import datetime

# user settings
number_of_groups_to_use = 50

# set seed for repeatibility
np.random.seed(1000)

# load the Dow Jones Industrial Average symbols
djia = []
f = open('DJIA.tsv')
for line in f:
    line = line.strip()
    company = line.split('\t')[0]
    exchange = line.split('\t')[1]
    symbol = line.split('\t')[2]
    if exchange == 'NYSE':
        djia.append(symbol)
f.close()
djia = sorted(djia)

# specify the time points we want to sample and sort them
end_date = datetime.datetime(2014, 10, 28, 0, 0)
dates_to_use = [end_date]
dt = datetime.timedelta(days=-7)
for i in range(0, 53):
    dates_to_use.append(dates_to_use[-1] + dt)
dates_to_use = sorted(dates_to_use)
new_dates = []
for x in dates_to_use:
    year = str(x.year)
    month = str(x.month)
    day = str(x.day)
    if len(month) == 1:  month = '0' + month
    if len(day) == 1:  day = '0' + day
    new_dates.append(year + '-' + month + '-' + day)
dates_to_use = new_dates

# load the closing prices for the given dates into memory
prices = {}
f = open('../../combined_data.csv')
for line in f:
    line = line.strip()
    date_string = line.split(',')[1]
    if not date_string in dates_to_use:  continue
    symbol = line.split(',')[0]
    close = float(line.split(',')[5])
    if not prices.has_key(symbol):
        prices[symbol] = {}
    prices[symbol][date_string] = close
f.close()

# delete cases without all of the dates in dates_to_use
symbol_list = prices.keys()
for symbol in symbol_list:
    date_list = prices[symbol].keys()
    if len(date_list) != len(dates_to_use):
        del(prices[symbol])

# generate price time series
price_time_series = {}
for symbol in prices.keys():

    # actual prices
    price_time_series[symbol] = [prices[symbol][d] for d in dates_to_use]

    # change in prices
    #price_time_series[symbol] = [(prices[symbol][dates_to_use[n]] - prices[symbol][dates_to_use[n-1]]) / prices[symbol][dates_to_use[n-1]] for n in range(1, len(dates_to_use))]

# calculate R
new_symbol_list = sorted(price_time_series.keys())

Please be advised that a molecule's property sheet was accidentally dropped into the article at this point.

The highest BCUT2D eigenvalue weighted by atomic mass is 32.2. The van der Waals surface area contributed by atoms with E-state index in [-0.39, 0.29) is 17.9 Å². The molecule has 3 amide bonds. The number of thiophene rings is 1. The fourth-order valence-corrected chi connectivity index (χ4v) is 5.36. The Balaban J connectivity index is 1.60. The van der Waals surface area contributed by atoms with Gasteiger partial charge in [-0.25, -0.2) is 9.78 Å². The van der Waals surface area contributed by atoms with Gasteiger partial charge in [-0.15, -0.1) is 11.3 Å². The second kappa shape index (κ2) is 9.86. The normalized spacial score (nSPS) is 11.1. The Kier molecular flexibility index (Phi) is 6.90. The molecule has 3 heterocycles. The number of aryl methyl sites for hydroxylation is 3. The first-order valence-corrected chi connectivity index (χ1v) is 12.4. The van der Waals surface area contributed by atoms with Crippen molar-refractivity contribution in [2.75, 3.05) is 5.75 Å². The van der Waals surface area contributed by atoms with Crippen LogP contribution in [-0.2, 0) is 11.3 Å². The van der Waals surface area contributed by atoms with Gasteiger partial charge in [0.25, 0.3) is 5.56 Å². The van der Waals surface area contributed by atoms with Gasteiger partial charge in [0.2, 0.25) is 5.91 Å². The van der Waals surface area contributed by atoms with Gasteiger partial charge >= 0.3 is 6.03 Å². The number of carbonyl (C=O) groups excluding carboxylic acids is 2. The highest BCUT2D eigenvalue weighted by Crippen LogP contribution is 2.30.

R_dict = {}
for i in range(0, len(new_symbol_list)):
    if not R_dict.has_key(i):
        R_dict[i] = {}
    for j in range(0, len(djia)):
        symbol_i = new_symbol_list[i]
        symbol_j = djia[j]

        # Pearson's R
        R = 1.0
        if symbol_i != symbol_j:
            R = scipy.stats.pearsonr(price_time_series[symbol_i], price_time_series[symbol_j])[0]

        # record R
        R_dict[i][j] = R

# create the feature matrix
feature_matrix = np.zeros([len(new_symbol_list), len(djia)])
for i in R_dict.keys():
    for j in R_dict[i].keys():
        feature = R_dict[i][j] + 1.   # range 0 to 2
        feature_matrix[i][j] = feature

# cluster using k-means
W = scipy.cluster.vq.whiten(feature_matrix)
K = scipy.cluster.vq.kmeans(W, number_of_groups_to_use)
VQ = scipy.cluster.vq.vq(W, K[0])
groups = VQ[0]

# report results
f = open('output/groups.csv', 'w')
f.write('symbol,group\n')
for g, s in zip(groups, new_symbol_list):
    f.write(s + ',' + str(g) + '\n')
f.close()

# write the feature matrix to disk
f = open('output/features.csv', 'w')
f.write('symbol,' + ','.join(djia) + '\n')
for i in R_dict.keys():
    symbol_i = new_symbol_list[i]
    f.write(symbol_i + ',')
    values = []
    for j in R_dict[i].keys():
        values.append(str(R_dict[i][j]))
    f.write(','.join(values) + '\n')
f.close()

References

  1. http://docs.scipy.org/doc/scipy-0.14.0/reference/generated/scipy.cluster.vq.whiten.html#scipy.cluster.vq.whiten
  2. http://homes.di.unimi.it/~valenti/SlideCorsi/MB0910/IntroClustering.pdf
  3. http://docs.scipy.org/doc/scipy-0.14.0/reference/cluster.vq.html
  4. http://badassdatascience.com/2014/12/31/clustering-stocks-1/